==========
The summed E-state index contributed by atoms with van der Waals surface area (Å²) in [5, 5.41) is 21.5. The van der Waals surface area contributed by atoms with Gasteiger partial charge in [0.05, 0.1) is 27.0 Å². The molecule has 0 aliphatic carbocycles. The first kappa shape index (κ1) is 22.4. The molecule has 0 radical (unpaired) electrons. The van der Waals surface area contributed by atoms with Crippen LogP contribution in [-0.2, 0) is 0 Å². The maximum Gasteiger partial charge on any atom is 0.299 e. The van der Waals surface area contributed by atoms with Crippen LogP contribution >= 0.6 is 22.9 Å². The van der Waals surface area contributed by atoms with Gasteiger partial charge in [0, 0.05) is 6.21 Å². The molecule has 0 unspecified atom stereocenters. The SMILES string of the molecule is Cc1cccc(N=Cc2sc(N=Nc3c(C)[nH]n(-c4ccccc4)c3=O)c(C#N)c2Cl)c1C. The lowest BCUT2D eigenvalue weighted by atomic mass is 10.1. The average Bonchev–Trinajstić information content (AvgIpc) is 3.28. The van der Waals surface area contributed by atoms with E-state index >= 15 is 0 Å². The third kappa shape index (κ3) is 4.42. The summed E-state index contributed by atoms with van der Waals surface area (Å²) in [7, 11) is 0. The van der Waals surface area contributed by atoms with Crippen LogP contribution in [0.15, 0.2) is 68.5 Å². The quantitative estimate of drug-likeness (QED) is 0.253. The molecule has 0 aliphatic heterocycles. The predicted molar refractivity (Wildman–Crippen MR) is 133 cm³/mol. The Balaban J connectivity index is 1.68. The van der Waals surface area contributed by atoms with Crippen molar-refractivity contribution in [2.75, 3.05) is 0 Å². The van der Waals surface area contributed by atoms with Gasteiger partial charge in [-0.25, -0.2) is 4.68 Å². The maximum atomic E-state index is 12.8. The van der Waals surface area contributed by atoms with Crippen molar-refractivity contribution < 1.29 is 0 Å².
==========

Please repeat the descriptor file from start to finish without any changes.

The summed E-state index contributed by atoms with van der Waals surface area (Å²) in [5, 5.41) is 21.5. The van der Waals surface area contributed by atoms with Gasteiger partial charge in [0.05, 0.1) is 27.0 Å². The molecule has 0 aliphatic carbocycles. The first kappa shape index (κ1) is 22.4. The molecule has 0 radical (unpaired) electrons. The van der Waals surface area contributed by atoms with Crippen LogP contribution in [-0.2, 0) is 0 Å². The maximum Gasteiger partial charge on any atom is 0.299 e. The van der Waals surface area contributed by atoms with Crippen LogP contribution >= 0.6 is 22.9 Å². The van der Waals surface area contributed by atoms with Gasteiger partial charge in [0, 0.05) is 6.21 Å². The molecule has 0 unspecified atom stereocenters. The SMILES string of the molecule is Cc1cccc(N=Cc2sc(N=Nc3c(C)[nH]n(-c4ccccc4)c3=O)c(C#N)c2Cl)c1C. The lowest BCUT2D eigenvalue weighted by atomic mass is 10.1. The average Bonchev–Trinajstić information content (AvgIpc) is 3.28. The van der Waals surface area contributed by atoms with E-state index >= 15 is 0 Å². The third kappa shape index (κ3) is 4.42. The summed E-state index contributed by atoms with van der Waals surface area (Å²) in [7, 11) is 0. The van der Waals surface area contributed by atoms with Crippen LogP contribution in [0.15, 0.2) is 68.5 Å². The quantitative estimate of drug-likeness (QED) is 0.253. The molecule has 0 aliphatic heterocycles. The predicted molar refractivity (Wildman–Crippen MR) is 133 cm³/mol. The Balaban J connectivity index is 1.68. The van der Waals surface area contributed by atoms with Crippen molar-refractivity contribution in [2.75, 3.05) is 0 Å². The van der Waals surface area contributed by atoms with Gasteiger partial charge in [-0.25, -0.2) is 4.68 Å². The maximum atomic E-state index is 12.8. The van der Waals surface area contributed by atoms with Crippen molar-refractivity contribution < 1.29 is 0 Å².